Funny, witty, insightful and a well-timed conversation about things we need to be discussing. It helps that Phoebe Robinson is charming, hilarious and as much of a pop culture obsessed nerd as most people buying her book, but she's also smart and observant and willing to talk about the subject of race that our society often doesn't want to face. I mostly listened to the audiobook version (which I'm strongly recommending) and I literally laughed so much while listening to this book in my car at a gas station pump, that when I got out of my car to fuel up, the man at the pump next to mine asked if I was okay (maybe he thought I was hysterically crying?). No, sir, I'm not okay, I'm better than that- I'm a lot happier and a little bit more self aware now because of You Can't Touch My Hair.— Katie
A NEW YORK TIMES BEST SELLER - "A must-read...Phoebe Robinson discusses race and feminism in such a funny, real, and specific way, it penetrates your brain and stays with you." -Ilana Glazer, co-creator and co-star of Broad City A hilarious and timely essay collection about race, gender, and pop culture from upcoming comedy superstar and 2 Dope Queens podcaster Phoebe Robinson Being a black woman in America means contending with old prejudices and fresh absurdities every day. Comedian Phoebe Robinson has experienced her fair share over the years: she's been unceremoniously relegated to the role of "the black friend," as if she is somehow the authority on all things racial; she's been questioned about her love of U2 and Billy Joel ("isn't that . . . white people music?"); she's been called "uppity" for having an opinion in the workplace; she's been followed around stores by security guards; and yes, people do ask her whether they can touch her hair all. the. time. Now, she's ready to take these topics to the page--and she's going to make you laugh as she's doing it. Using her trademark wit alongside pop-culture references galore, Robinson explores everything from why Lisa Bonet is "Queen. Bae. Jesus," to breaking down the terrible nature of casting calls, to giving her less-than-traditional advice to the future female president, and demanding that the NFL clean up its act, all told in the same conversational voice that launched her podcast, 2 Dope Queens, to the top spot on iTunes. As personal as it is political, You Can't Touch My Hair examines our cultural climate and skewers our biases with humor and heart, announcing Robinson as a writer on the rise. One of Glamour's "Top 10 Books of 2016"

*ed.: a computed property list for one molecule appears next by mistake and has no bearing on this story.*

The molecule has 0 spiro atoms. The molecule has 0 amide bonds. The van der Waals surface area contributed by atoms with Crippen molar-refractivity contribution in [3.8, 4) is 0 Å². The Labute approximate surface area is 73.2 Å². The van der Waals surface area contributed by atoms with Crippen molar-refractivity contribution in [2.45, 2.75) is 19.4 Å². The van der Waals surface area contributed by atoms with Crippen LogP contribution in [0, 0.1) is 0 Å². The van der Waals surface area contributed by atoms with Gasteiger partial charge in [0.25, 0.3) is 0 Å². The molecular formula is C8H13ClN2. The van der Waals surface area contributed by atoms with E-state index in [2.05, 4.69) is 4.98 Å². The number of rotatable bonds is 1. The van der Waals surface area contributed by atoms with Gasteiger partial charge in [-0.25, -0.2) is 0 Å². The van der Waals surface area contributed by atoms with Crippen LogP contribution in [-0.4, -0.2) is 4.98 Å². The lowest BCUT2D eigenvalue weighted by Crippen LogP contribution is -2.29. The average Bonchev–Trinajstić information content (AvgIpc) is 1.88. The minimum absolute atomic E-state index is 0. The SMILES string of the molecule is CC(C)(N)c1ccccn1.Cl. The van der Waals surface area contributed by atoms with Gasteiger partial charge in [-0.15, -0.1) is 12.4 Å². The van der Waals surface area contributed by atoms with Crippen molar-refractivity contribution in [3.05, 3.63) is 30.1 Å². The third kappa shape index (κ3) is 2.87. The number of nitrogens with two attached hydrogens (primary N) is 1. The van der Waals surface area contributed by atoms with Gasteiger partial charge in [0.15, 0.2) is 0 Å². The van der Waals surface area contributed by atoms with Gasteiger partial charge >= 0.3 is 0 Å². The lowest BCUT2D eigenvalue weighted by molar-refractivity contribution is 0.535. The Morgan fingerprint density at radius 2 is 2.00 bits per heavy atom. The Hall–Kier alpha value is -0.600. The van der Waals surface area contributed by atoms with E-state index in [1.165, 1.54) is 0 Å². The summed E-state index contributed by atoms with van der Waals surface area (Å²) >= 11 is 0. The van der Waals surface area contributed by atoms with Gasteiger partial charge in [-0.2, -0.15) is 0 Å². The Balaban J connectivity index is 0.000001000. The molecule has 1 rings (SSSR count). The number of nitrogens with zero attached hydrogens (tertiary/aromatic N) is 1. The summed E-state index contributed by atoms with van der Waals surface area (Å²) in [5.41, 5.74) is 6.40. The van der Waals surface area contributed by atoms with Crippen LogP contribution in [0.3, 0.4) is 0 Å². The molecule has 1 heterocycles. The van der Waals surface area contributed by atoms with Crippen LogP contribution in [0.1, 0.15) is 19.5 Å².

About the Author
PHOEBE ROBINSON is a stand-up comedian, writer, and actress whom Vulture.com, Essence, and Esquire have named one of the top comedians to watch. She has appeared on NBC's Late Night with Seth Meyers and Last Call with Carson Daly; Comedy Central's Broad City, The Nightly Show with Larry Wilmore, and @midnight with Chris Hardwick; as well as the new Jill Soloway pilot for Amazon I Love Dick. Robinson's writing has been featured in The Village Voice and on Glamour.com, TheDailyBeast.com, VanityFair.com, Vulture.com, and NYTimes.com. She was also a staff writer on MTV's hit talking head show, Girl Code, as well as a consultant on season three of Broad City. Most recently, she created and starred in Refinery29's web series Woke Bae and, alongside Jessica Williams of The Daily Show, she is the creator and costar of the hit WNYC podcast 2 Dope Queens as well as the host of the new WNYC podcast Sooo Many White Guys. Robinson lives and performs stand-up in Brooklyn, NY, and you can read her weekly musings about race, gender, and pop culture on her blog, Blaria.com (aka Black Daria).